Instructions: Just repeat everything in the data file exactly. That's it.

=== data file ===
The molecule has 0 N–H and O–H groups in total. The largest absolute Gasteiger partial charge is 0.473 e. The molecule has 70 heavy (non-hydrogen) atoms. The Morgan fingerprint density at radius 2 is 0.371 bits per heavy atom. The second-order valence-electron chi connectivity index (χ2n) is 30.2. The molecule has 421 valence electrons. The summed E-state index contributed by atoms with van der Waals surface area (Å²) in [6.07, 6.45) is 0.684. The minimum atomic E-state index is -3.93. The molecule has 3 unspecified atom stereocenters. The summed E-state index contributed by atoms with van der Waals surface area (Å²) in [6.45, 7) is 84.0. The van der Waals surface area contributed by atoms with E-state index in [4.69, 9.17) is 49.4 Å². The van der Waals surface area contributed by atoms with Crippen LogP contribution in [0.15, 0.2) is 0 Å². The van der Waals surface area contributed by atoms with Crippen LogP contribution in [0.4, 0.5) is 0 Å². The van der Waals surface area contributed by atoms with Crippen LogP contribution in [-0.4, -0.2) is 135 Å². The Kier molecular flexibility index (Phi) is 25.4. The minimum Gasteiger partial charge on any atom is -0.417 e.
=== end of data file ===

The molecule has 0 N–H and O–H groups in total. The largest absolute Gasteiger partial charge is 0.473 e. The molecule has 70 heavy (non-hydrogen) atoms. The Morgan fingerprint density at radius 2 is 0.371 bits per heavy atom. The second-order valence-electron chi connectivity index (χ2n) is 30.2. The molecule has 421 valence electrons. The summed E-state index contributed by atoms with van der Waals surface area (Å²) in [6.07, 6.45) is 0.684. The minimum atomic E-state index is -3.93. The molecule has 3 unspecified atom stereocenters. The summed E-state index contributed by atoms with van der Waals surface area (Å²) in [6.45, 7) is 84.0. The van der Waals surface area contributed by atoms with E-state index in [4.69, 9.17) is 49.4 Å². The van der Waals surface area contributed by atoms with Crippen LogP contribution in [0.15, 0.2) is 0 Å². The van der Waals surface area contributed by atoms with Crippen LogP contribution in [0.4, 0.5) is 0 Å². The van der Waals surface area contributed by atoms with Crippen LogP contribution in [-0.4, -0.2) is 135 Å². The Kier molecular flexibility index (Phi) is 25.4. The minimum Gasteiger partial charge on any atom is -0.417 e.